Jonbon put any rumors about his well-being to rest with a sparkling piece of work under Aidan Coleman as Nicky Henderson put 10 horses through their paces at Kempton.
The Sky Bet Supreme Novices’ Hurdle hope drifted out on the exchanges over the weekend, but subsequently firmed up again and is currently 4-1 with the sponsors for the March 15 opener at the Cheltenham Festival.
Jonbon, who was on his toes beforehand, was the first to work on his own under Aidan Coleman and strode out nicely. He was followed by Epatante (Coleman), Constitution Hill (Nico de Boinville) and Tweed Skirt (James Bowen) in the second group.
Captain Morgs (Bowen), I Am Maximus (De Boinville), Ahorsewithnoname (Coleman) were in the next trio to work and the spin was completed by Dusart (De Boinville), Dame De Compagnie (Coleman) and Pistol Whipped (Bowen).
Henderson laughed off rumors about Jonbon, which had left him incredulous when he arrived at Kempton last weekend.
He said: “We just know this sort of thing happens and it is absolute rubbish – at least I know it is rubbish. But trying to convince people! Once it starts, it is a joke.
“It was all around the racecourse, wherever I went. What is wrong with him? You saw for yourself. He is a bigger price than he was since before he ran!”
The Seven Barrows handler, who was joined by Constitution Hill’s owner, Michael Buckley, was satisfied with the work.
“Nothing went badly wrong, which was nice,” he said. “They are never guaranteed to go exactly as you expect, but I would say by and large there were no nasty shocks, which was good.
“The amazing thing was their times. They are so consistent, each one was within a second or a second and a half of each one.
“Some find it easier than others as you saw, but I was so pleased with Jonbon, with his whole demeanor, his behavior and everything.
“If he’d have got himself at all wound up, I was perfectly happy enough to take him straight home and not even go out there.
“He did not throw him around. He is much better doing his own thing. He does not need any more winding up. He’s fit and I thought he strode out really well. He was moving beautifully.”
He added: “It is just to get this little sharpness into them. It is not actually that they need a gallop. One or two of them do; Epatante has not run since Christmas and had a good blow and she definitely needed a gallop .
“I purposely have not come with Shishkin. He did not need another gallop after Ascot. He worked this morning at home and Nico was pleased with him.
“The others who did not come were Chantry House and Champ, because they had races on Trials Day. They are not short (of a gallop).
“These are the ones that have not run for a length of time, just to get them out there and it just sparks them up a little bit. It is not that you are doing that much more. It is just a day out and it puts a spring in their step to be honest with you and they enjoy it.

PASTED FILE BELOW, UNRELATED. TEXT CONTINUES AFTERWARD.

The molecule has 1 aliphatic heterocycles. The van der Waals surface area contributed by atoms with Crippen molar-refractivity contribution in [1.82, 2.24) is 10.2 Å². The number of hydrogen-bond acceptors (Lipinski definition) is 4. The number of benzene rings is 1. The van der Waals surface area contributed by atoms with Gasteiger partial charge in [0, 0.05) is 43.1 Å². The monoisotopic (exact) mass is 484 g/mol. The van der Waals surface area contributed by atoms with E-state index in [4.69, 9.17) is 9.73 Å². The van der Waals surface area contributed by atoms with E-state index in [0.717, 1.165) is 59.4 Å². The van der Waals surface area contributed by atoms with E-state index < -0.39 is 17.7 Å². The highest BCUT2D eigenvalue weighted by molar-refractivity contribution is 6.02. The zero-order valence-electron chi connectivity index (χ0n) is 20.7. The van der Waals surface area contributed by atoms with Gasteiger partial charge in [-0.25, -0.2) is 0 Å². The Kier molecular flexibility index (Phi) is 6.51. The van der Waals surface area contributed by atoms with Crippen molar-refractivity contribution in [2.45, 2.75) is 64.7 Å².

“It’s what they were born and bred to do. They know where they are and they go out there as happy as you like. They enjoy it.”
While Jonbon may have been on his toes, Constitution Hill drew a couple of lengths clear in his work, and “looked a picture”, according to his owner.
“I do not know what to make of these gallops,” said Buckley. “I just thought he looked well in himself, but Nicky will know if he worked well or not. It’s a nice day out, anyway.”
The plan is for the Cheltenham hopefuls to do one more serious piece of work.
“They will have a gallop on the grass over a mile on Tuesday and we might stagger the days a little bit according to which days they are running, but Jonbon and Constitution Hill have never been together and they are not going to go together – it is as simple as that. Epatante will also work on Tuesday. “
Henderson added: “I was pleased with them. I did not want to see anything I did not want to see.
“Anything can go wrong. You are working these horses at speed. Lots of things can happen. They can break blood vessels. They can do serious damage to themselves standing in a box.
“When you are doing anything like this, the first thing you are trying to do is make sure it all works and there are no disasters.
“Touch wood, if A finishes in front of B that finishes in front of C, that is not relevant. I could probably tell you which order they were going to finish in.
“But the interesting thing was the times were very consistent. It does not show you that anybody has gone faster than anybody else.”
He added: “Getting them there fit and well is the important thing.
“It’s squeaky-bum time – and that applies to every trainer in the country.”